- Alluding to the climactic scene when Tuco beats up Mike in the restaurant carpark.
- Referring to Rebecca Bois; Chuck's ex-wife.
Referring to the song, from South Pacific. The name supposedly refers to a mystical island, visible on the horizon but not reachable.
- Jimmy sings the song to Kim Wexler on her answering machine.
- From the meaning of the song, Jimmy is trying to go to a mystical island (his own law practice and be himself) but it is not reachable.
- This could also refer to Kim trying to escape doc review.
- Referring to the air dancer which inspires Jimmy's style of oddly-coloured clothes (among other oddities) which he uses to sabotage his position at Davis & Main.
- After Cliff Main catches Jimmy playing obnoxiously on the bagpipe, Jimmy says "the trick for the bagpipe is to keep it inflated".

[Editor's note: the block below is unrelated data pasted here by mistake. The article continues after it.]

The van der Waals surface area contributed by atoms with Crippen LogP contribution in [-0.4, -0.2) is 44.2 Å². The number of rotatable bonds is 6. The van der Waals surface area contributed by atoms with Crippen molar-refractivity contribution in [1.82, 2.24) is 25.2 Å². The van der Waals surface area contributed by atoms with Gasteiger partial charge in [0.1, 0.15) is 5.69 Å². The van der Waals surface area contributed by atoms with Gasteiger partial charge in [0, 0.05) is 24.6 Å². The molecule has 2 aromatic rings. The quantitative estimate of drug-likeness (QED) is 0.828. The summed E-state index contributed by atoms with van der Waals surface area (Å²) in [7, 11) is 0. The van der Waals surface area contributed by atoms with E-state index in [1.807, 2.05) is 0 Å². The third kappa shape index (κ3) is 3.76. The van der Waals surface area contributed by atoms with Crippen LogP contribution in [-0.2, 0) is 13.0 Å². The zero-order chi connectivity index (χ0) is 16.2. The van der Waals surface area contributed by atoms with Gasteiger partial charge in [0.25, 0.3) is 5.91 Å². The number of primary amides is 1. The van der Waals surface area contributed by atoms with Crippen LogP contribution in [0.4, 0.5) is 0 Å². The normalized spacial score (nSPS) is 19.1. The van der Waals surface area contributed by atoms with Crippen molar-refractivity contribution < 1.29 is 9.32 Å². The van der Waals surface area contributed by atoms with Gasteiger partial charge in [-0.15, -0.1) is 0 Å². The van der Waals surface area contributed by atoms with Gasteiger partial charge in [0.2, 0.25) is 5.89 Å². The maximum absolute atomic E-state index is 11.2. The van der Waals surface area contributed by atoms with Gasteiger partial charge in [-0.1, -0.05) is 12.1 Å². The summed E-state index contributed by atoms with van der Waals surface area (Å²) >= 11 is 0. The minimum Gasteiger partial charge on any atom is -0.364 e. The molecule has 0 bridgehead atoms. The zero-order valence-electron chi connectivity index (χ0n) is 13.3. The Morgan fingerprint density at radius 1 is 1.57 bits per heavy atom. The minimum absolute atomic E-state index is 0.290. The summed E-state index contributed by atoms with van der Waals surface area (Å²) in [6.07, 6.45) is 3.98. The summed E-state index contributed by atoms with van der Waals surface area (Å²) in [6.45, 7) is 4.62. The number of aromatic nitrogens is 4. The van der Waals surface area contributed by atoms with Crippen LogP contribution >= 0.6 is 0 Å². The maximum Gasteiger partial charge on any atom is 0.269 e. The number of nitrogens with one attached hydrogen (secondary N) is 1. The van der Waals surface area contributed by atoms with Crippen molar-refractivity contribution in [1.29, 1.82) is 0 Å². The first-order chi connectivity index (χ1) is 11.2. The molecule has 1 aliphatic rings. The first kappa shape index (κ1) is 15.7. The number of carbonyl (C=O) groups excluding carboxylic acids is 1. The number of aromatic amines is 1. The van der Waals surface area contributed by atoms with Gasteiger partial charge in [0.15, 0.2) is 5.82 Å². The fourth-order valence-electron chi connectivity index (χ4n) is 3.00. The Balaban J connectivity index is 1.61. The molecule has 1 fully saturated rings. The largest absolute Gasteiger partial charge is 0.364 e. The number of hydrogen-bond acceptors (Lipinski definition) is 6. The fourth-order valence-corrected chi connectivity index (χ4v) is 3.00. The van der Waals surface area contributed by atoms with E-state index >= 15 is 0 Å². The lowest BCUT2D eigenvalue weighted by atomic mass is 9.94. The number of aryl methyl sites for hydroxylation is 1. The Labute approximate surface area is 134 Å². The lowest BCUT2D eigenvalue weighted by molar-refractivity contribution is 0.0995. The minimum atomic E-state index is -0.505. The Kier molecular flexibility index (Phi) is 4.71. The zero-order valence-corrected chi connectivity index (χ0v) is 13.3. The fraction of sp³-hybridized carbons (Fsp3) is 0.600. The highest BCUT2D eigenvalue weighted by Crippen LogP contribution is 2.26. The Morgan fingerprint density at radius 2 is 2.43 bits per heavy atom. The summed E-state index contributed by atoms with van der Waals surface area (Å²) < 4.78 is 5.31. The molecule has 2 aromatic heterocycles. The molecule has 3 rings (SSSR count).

Refers to the B-29 Fifi aircraft used in World War II.
- Jimmy uses one of his clients for a ruse at a U.S. Air Force base to film the aircraft.
- Refers to Mike's makeshift spike strip trap for the cartel truck driver.
- Idiom ("hit the nail on the head") for Chuck's accusation of Jimmy sabotaging the Mesa Verde documents, to a high degree of accuracy.
- Also refers to Chuck getting nailed in the head after passing out in the Copy Shop.
A "klick" is a military term meaning one kilometer.
- One klick is roughly the distance Mike is from Hector during the assassination attempt.
- May also refer to the click of the recorder's buttons when Chuck tapes Jimmy confessing to tampering the Mesa Verde files.
The episode names from here on don't have any patterns or messages in them.
- Jimmy reminisces about 'The Adventures of Mabel' by Harry Thurston Peck which Chuck once read to him.
- Ernesto reveals to Kim that he heard Jimmy's confession tape when he switched out the recorder's batteries. ("")